IRVING, N.Y. — May 16 was not only "Indian Day," a New York state holiday that celebrated the various Native American tribes across the Empire State, it was also the first day in existence for the Seneca Nation of Indians FCU.
The new credit union — the second to be granted a charter by NCUA this year — is expected to open in early August and will serve the Seneca Indian tribe of western New York, near the Buffalo area — a segment of the state that has long suffered from lack of access to affordable financial services.
Under its charter, the CU will accept members who either belong to or work for the Seneca Nation of Indians, a group with a population of over 8,000 enrolled members that operates various business enterprises, including three casinos. (Members of the credit union do not have to be of Seneca Indian descent).
In an exclusive interview with Credit Union Journal, Seneca Nation CEO Connie Scherrer said she is very excited about this opportunity, noting that the tribe have long been an under-banked and underserved community.
"We are going to provide our members with various financial services, including checking accounts, debit cards and loans, which they had asked for in a survey we conducted earlier," Scherrer said. "To attract a younger membership, we will also provide online banking and mobile banking, since almost everyone here is digitally connected."
But since most of the target membership has no credit, a key part of Seneca Nation's strategy will focus on building credit and teaching financial literacy, especially to children.
"One of our products is called a credit-builder loan, which will help people without credit to develop a credit history," she noted. "We also expect to offer auto loans — up to $50,000 for new automobiles, $25,000 for used cars — as well as personal loans of up to $5,000."
Seneca tribe members who used local banks had complained about their high fees, according to Scherrer. She expects the new CU to have about 480 members by the end of this year; approximately 6,000 members within five years and that Seneca Nation will be "profitable by our third year of existence."
Neither Scherrer nor her colleague Debbie Culligan, the credit union's operations manager, are of Seneca Indian descent, but that posed no problems in their hiring. "[The Seneca Nation of Indians] were looking for people with a lot of experience in running credit unions," she said.
Indeed, Scherrer has over 30 years' experience in both banking and credit unions. She began working for New York State's credit union trade association (now called the Credit Union Association of New York) in 1990 and eventually became the chief executive officer of the United Auto Workers credit union in Cheektowaga, N.Y. (Now called Financial Trust Federal Credit Union, the institution and has some $68 million in assets.)
She also worked in Cheektowaga for some eleven years, before taking a position at a much larger credit union, the $747 million the Summit FCU, in Rochester, N.Y.
When Scherrer heard about the new Seneca Indian credit union, she applied for the job of CEO, interviewed with local Seneca officials and was hired. She brought along Culligan, a former manager of the Buffalo Community Federal Credit Union (a $74-million Buffalo-based institution), to join the team.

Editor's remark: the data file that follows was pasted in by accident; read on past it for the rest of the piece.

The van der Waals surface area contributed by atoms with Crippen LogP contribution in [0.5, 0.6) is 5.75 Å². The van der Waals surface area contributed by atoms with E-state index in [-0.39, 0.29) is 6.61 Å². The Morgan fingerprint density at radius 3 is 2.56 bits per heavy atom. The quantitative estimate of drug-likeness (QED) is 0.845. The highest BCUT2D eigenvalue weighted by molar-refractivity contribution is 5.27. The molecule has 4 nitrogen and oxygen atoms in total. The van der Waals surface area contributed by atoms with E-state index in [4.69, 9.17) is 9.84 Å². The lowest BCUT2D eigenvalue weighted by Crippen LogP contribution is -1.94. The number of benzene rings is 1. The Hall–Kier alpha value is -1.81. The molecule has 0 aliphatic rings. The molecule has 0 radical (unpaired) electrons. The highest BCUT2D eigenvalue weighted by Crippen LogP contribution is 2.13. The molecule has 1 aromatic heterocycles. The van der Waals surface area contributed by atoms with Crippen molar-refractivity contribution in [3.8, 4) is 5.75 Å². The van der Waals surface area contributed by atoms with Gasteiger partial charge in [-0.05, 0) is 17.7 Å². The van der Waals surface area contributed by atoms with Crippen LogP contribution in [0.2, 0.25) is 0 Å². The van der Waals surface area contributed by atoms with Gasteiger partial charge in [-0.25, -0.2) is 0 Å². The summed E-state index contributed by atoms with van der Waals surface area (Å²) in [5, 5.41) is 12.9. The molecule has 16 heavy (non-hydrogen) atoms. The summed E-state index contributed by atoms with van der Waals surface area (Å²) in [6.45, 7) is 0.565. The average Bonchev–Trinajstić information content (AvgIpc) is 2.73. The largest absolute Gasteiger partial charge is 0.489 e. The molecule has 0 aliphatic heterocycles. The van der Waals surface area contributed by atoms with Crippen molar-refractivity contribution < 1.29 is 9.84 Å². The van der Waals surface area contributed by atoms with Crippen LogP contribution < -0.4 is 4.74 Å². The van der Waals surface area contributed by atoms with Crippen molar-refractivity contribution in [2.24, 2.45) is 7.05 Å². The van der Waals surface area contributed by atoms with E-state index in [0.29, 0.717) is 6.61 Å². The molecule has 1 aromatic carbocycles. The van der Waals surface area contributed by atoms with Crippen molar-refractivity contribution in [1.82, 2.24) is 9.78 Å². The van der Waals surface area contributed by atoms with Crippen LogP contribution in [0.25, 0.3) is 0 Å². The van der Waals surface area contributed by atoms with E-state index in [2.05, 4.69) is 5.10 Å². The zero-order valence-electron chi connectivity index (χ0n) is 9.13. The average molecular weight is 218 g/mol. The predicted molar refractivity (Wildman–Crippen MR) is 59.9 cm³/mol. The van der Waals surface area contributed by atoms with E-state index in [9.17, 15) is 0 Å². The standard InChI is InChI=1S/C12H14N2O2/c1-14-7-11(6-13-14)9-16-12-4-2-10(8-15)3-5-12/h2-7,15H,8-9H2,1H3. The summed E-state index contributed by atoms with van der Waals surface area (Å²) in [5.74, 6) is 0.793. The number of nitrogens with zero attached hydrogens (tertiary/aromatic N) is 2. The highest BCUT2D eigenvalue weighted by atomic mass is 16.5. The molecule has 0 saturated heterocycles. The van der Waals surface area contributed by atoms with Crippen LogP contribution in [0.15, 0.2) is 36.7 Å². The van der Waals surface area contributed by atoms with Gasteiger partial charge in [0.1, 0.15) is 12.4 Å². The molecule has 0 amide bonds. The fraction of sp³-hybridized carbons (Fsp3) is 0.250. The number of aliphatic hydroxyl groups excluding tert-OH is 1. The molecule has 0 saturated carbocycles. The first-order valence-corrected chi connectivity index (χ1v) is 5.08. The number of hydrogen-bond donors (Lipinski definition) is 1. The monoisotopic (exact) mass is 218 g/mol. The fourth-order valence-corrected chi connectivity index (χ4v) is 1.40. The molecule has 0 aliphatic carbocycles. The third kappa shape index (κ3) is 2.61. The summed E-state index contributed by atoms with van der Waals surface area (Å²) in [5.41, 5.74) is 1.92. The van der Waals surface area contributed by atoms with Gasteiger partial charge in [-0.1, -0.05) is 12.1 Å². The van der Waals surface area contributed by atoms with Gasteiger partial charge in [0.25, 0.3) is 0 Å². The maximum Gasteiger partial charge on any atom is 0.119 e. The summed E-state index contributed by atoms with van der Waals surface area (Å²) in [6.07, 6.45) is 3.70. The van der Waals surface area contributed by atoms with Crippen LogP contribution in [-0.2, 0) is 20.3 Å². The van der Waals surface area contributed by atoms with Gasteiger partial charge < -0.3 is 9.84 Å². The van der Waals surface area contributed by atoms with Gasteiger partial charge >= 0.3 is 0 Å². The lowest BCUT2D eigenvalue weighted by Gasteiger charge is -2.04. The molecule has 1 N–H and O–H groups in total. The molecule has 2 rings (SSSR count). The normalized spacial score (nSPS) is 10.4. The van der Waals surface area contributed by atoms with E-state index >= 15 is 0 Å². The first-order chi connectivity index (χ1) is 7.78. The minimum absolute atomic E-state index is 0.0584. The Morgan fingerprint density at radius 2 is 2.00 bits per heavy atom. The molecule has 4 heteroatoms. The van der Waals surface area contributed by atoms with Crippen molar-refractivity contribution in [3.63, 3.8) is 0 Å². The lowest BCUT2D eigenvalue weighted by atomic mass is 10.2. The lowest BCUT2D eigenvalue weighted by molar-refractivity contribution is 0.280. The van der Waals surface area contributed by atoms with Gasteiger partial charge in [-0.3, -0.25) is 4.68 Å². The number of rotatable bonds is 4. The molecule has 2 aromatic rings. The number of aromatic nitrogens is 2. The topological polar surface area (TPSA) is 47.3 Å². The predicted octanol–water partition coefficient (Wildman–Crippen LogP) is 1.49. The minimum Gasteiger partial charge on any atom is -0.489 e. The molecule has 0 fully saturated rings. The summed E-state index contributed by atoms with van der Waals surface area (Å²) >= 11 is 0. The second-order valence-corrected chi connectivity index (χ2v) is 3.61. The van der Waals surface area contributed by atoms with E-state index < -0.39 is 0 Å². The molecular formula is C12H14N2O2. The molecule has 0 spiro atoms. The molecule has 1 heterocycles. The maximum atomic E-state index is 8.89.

"We each have some thirty years of credit union experience, and I think that's what impressed them the most," Scherrer. "Just as important, the NCUA were pleased that the CU had hired experienced people."
The Chartering Process
Lucille White, chairperson of the Seneca CU board of directors and chairperson of the Seneca Nation of Indians Economic Development Co., said the chartering process with NCUA was lengthy and featured many stops and starts.
"Steve Scott worked diligently with NCUA to make tweaks in our business plan and finally get it done," White said.
In an interview with CU Journal, Scott, acting deputy director of planning and development for the Seneca Nation and a member of the tribe, said that he joined the process in March 2013.
"There was a lot of back-and-forth with NCUA during the early stages," he said. "For example, when we first conducted our survey of the local community, we only got a 6% response rate, and the NCUA said we couldn't submit the results until we got a minimum of 25%."
Scott noted that before Seneca Nation was chartered, some members of the tribe with good credit scores were rejected when they applied for loans at some local banks.
Though he will not have an official position with the CU going forward, Scott will temporarily serve as an "unofficial consultant" to ensure that Seneca Nation receives a CDFI designation as well as certain government grants.
He successfully chartered another Native American credit union in Wisconsin — the Lac Courte Oreilles FCU — now a $2 million entity based in Hayward. Scott noted the credit union ethos of "people helping people" fits in perfectly with the traditions and values of Native American culture.
The credit union will have a five-member board of directors, a three-member supervisory committee and the three-member loan committee. Some, not all, of these positions are filled by Seneca tribe members, according to Scherrer.
The CU will initially have eight employees, four in the head office in Irving, and two each in branches in the towns of Salamanca and Niagara Falls. Its sponsor — the Seneca Nation of Indians — provided the capital funding, and also offered rent-free space for three office locations, including the headquarters in Irving, N.Y.
However long it took for Seneca Nation to receive its charter from NCUA, it wasn't as long as the Finest Federal Credit Union, the first CU to receive a charter this year after a seven-year delay. The New York-based institution is open to serve the more than 74,000 employees of federal, state, county and municipal agencies or departments engaged in police protection in the Big Apple.